Feature Articles

April Issue 2000

Original Audubon Works on View at Gibbes Museum of Art in Charleston, SC

The Gibbes Museum of Art in Charleston, SC, opened the exhibit, John James Audubon in Charleston: The Watercolors for The Birds of America organized by the New-York Historical Society from its permanent collection. The exhibit will be on view through June 11. Support for this exhibit has been provided by Fidelity Investments through the Fidelity Foundation.

This exhibition features 45 original works, the majority of which were painted in Charleston, showing Audubon's talent in combining both art and science. Audubon had a great understanding of birds' habits and environments, and through his detailed study, he developed significant artistic talent. These original works illustrate Audubon's mastery of brilliant color, detail, and life-like movement. Audubon is known for his innovative style of combining a range of different techniques and mediums. All of the works displayed have been used to make many of the popular prints that so many enjoy in their homes today.

John James Audubon was born in Santa Domingo (now Haiti) to a French naval officer and his Creole mistress. Largely self-taught as an artist and a scientist, Audubon traveled up and down the Ohio and Mississippi River basins and as far south as the Florida Keys studying birds and producing watercolors in preparation for The Birds of America.

"Audubon has been hailed as a 19th century Romantic figure, creator of his own myth, an artist-naturalist, an artist-explorer, an artist-publisher, an entrepreneur, a writer, and an environmentalist. Yet what ultimately survives are the complex techniques, intense studies and beautiful watercolors that make Audubon one of America's most creative and innovative artists," writes Holly Hotchner, Director of the Museum of The New-York Historical Society.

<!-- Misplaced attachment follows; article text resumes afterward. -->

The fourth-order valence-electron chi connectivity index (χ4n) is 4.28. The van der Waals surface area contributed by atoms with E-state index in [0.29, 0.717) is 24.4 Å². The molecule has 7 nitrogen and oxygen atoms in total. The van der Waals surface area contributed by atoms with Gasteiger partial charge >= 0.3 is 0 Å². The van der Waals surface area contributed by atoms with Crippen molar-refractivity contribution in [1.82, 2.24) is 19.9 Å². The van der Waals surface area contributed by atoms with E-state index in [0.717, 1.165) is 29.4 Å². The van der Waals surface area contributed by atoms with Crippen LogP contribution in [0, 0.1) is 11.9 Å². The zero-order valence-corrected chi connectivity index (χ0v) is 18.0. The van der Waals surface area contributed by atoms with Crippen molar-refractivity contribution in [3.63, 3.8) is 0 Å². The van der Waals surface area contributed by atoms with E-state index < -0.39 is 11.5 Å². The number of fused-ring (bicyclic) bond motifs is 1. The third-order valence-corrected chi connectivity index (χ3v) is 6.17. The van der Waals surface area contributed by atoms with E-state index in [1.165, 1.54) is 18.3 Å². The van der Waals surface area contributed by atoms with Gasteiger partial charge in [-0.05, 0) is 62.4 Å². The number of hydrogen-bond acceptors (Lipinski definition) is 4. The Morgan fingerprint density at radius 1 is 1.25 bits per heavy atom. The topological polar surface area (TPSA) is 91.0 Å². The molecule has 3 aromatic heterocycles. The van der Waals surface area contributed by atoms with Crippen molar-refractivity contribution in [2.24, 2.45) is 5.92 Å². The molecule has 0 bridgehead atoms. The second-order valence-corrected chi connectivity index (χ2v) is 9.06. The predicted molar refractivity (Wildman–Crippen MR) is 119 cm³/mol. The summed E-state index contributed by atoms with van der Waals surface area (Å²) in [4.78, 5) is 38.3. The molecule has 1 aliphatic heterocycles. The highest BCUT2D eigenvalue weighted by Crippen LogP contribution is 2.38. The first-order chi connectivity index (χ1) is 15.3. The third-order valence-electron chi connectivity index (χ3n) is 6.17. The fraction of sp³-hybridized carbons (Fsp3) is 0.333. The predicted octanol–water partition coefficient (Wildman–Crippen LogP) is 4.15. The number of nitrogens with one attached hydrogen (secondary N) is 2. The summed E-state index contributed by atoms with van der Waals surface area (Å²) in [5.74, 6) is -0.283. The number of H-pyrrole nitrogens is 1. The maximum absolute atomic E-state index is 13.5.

John James Audubon (1785 - 1851) was born in Santo Domingo (now known as Haiti) as the illegitimate son of a Frenchman and his mistress. He was raised in France during the French Revolution. In 1803, when Napoleon was seeking conscripts for his army, 18-year-old Audubon fled with his father to the safety of the United States. There, his life became vigorously active and filled with romance and excitement, and he eventually took a wife named Lucy.

As Audubon fell in love with the landscapes and creatures of the New World, he became utterly consumed by a desire to find and paint every bird in North America. From 1819 to 1839 he attempted to catalog each species and paint watercolors of what he saw. These notes and paintings, represented in the famous "John James Audubon. The Watercolors for The Birds of America", chart the naturalist's progress as an artist and also his increasing understanding of ornithology. The bird prints represent the creative spirit of our American heritage and a commitment to wildlife and the natural environment.

Audubon is universally recognized as one of America's greatest treasures, both historically and artistically. For more information on his life and work, refer to Audubon: Life and Art in the American Wilderness by Shirley Streshinsky, copyright October 1993 by Villard Books and ISBN # 0-679-40859-2.

For further information check our SC Institutional Gallery listings or call the museum at 843/722-2706 or check them out on the web at (http://www.gibbes.com).

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